# Doubts about digital signal processing methodology

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Disclaimer: This is question is more about signal processing and less about the code that does said processing. I'm a beginner at all of this.

I am working with vibration data from accelerometers recorded at a sampling rate of 1600 Hz and the vibrations are induced by a source within the range of 20-40 Hz. I snip out about 60-80 seconds of data and use it for analysis.I have the following work flow to perform some basic analysis on this vibration data, where I run the data through a series of digital band passes (all 5Hz - 500Hz) and integrate it:

I am able to generate plots that look this this:

My questions are:

- The strange peaks in the overview at the extreme ends : I understand from a bit of reading around, that this is due to passing my snipped signal through a digital band pass filter without padding it on both sides. Another method that I have read which could solve this is - subtract the mean value of the input signal, pass it through the DBP and then add the average back to the output from the filter. Is this the correct solution? Can someone explain why this happens, from a mathematical PoV please?
- When I snip my main signal into chunks of 60-80s, am I already kind of performing a window function? If not, is it always essential to use a window function before I perform an FFT? Because, the smaller chunks that I snip out are already fully relevant for performing an FFT and I don't see how a window function would be relevant in this case.

Thank You!

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### Answers (1)

William Rose
on 25 Sep 2022

@Chiranjeevi Viswa Teja Jupudi, Is the first time-domain Acc signal which you plotted the raw signal? Or is the plotted Acc signal the signal which you get after the initial digital band pass (DBP) filter? I suspect it is the latter. A DBP uses past values of the signal (and future values, if it is a non-causal filter) to compute the output. I suspect your DBP is using both past and future values, because you have transients at both ends. At the ends, the DBP filter in essence subsitutes an input value of 0, when the filter window extends beyond the edges of the recording. This produces transients, if the mean value of the raw signal is not zero. The duration of the transient can be suprisingly long it the filter is an IIR filter rather than an FIR filter. I used to see this when applying a 60 Hz band-reject filter to get rid of power-line-frequency frequency noise. (Power line frequency=60 Hz in USA. I was using a band-reject filter, not band-pass, but the principle is the same.) Two options for fixing this problem are:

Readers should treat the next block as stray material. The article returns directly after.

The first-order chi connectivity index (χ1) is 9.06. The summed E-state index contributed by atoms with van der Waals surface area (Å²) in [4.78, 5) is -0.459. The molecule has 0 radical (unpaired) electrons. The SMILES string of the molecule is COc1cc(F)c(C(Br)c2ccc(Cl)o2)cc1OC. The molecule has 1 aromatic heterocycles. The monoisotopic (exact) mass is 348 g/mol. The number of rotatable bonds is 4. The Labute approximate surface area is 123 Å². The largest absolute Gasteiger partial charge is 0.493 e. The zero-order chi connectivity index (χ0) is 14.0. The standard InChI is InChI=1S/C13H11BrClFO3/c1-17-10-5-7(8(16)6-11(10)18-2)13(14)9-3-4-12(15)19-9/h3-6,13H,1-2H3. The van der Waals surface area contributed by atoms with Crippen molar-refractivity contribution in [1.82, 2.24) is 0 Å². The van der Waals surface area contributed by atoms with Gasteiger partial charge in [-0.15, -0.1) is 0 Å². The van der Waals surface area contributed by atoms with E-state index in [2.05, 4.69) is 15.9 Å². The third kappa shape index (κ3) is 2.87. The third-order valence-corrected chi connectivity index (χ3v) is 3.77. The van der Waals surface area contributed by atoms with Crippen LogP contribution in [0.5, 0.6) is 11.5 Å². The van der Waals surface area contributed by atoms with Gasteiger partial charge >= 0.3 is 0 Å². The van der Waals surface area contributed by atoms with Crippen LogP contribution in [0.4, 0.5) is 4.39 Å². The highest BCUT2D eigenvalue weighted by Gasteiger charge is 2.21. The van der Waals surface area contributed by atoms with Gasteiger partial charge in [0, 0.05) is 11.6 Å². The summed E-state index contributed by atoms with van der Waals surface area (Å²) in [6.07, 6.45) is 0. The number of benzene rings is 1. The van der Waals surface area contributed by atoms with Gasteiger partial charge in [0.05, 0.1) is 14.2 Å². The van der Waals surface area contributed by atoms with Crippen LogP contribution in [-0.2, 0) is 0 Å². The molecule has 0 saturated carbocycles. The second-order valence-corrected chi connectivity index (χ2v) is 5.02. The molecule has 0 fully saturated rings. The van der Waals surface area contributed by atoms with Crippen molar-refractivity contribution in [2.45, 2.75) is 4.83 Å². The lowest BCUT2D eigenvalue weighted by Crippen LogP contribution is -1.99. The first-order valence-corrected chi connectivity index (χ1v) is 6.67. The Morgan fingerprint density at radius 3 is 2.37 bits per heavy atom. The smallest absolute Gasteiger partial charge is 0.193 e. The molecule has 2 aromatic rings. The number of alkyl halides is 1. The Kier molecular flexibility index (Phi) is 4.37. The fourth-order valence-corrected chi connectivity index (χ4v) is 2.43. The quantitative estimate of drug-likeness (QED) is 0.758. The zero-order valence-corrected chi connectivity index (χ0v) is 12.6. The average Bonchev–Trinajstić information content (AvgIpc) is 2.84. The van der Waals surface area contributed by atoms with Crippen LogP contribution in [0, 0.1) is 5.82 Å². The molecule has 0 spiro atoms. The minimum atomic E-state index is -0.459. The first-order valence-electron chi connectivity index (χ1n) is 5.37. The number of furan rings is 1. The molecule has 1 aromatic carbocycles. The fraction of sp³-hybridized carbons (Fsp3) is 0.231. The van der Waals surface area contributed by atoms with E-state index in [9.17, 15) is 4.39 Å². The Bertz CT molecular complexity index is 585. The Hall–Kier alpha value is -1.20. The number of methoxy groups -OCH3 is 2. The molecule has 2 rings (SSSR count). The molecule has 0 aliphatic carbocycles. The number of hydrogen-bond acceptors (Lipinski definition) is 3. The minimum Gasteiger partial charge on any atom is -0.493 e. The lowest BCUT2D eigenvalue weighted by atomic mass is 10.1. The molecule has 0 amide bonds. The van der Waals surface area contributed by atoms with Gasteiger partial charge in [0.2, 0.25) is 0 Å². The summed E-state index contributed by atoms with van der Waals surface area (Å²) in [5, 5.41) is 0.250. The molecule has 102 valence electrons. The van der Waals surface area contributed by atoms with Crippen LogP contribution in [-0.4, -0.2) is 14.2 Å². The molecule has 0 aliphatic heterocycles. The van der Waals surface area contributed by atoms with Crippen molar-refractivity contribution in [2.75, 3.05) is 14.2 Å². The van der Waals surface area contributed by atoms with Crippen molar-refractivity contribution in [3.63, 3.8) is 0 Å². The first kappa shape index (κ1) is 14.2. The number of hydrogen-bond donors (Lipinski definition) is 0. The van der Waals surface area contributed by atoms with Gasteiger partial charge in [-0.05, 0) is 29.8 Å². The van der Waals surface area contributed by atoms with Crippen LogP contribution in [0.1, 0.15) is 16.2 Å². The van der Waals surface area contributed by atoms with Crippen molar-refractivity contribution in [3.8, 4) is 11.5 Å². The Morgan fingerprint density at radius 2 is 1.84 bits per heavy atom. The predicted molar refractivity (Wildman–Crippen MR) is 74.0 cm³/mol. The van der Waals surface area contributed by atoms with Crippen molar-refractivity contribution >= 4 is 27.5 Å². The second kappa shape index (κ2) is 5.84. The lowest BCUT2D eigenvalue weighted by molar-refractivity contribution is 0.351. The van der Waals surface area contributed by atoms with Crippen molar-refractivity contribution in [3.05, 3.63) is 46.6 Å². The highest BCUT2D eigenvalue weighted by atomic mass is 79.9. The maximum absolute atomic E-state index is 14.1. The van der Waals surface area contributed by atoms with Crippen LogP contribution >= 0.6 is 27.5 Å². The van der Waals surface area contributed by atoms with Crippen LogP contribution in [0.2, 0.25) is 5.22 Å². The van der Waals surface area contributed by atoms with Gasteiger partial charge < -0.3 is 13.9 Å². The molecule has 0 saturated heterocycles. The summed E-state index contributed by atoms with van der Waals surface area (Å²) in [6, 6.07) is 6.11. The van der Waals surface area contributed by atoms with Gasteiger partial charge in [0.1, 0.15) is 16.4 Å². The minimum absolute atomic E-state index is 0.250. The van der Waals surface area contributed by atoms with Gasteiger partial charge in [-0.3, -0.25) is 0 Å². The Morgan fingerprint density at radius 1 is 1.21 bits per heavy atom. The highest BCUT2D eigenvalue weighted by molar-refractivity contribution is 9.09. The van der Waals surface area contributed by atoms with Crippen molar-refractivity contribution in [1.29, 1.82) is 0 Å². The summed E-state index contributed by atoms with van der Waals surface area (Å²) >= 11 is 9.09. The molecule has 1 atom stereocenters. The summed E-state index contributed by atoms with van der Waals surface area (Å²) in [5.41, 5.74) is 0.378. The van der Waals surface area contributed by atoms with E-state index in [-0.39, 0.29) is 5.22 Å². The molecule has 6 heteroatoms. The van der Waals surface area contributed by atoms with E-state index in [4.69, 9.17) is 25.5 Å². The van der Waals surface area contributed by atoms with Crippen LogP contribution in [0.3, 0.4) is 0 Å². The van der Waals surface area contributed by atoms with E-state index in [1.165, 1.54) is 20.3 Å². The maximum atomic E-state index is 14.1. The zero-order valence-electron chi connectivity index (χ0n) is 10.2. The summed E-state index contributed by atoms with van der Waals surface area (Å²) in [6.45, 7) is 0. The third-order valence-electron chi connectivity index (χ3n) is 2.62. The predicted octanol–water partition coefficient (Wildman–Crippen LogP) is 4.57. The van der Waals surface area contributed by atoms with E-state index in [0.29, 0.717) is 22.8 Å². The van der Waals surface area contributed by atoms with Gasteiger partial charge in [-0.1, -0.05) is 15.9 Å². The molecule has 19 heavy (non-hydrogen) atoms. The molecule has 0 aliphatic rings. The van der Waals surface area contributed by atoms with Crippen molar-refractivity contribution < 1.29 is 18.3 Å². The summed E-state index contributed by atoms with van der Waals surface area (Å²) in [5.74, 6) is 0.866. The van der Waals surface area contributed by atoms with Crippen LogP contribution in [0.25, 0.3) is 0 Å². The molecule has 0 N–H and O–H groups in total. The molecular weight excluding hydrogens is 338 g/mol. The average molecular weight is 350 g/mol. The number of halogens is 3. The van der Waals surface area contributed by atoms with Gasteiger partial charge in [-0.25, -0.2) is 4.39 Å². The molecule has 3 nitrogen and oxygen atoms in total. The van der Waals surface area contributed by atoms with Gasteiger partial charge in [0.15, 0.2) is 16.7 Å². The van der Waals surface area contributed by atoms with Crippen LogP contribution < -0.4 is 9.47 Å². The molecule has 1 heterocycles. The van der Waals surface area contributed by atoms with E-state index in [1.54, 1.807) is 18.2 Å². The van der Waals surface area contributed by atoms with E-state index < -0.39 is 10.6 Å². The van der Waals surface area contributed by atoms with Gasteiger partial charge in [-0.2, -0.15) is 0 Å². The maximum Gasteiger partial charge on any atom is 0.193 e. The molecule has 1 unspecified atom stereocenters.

- Remove the mean before applying the DBP filter, then add the mean back in later.
- Apply the filter to the raw signal without removing the mean. Chop off the edges of the filtered signal to remove the transients.

The transients in the velocity and displacement signals are due to integration of the transients in the Accel signal. If you fix the Accel signal, then you should not have transients in the volocity or displacement.

Double integration of acceleration can lead to interesting reslts, if the recording is long and if there is any baseline offset or drift in the acceleration signal. When I double-integrated acceleration signals from ice skaters, the results indicated that they had skated to an adjoining town by the end of practice, even though they were in fact still on the same ice rink :).

##### 4 Comments

William Rose
on 28 Sep 2022

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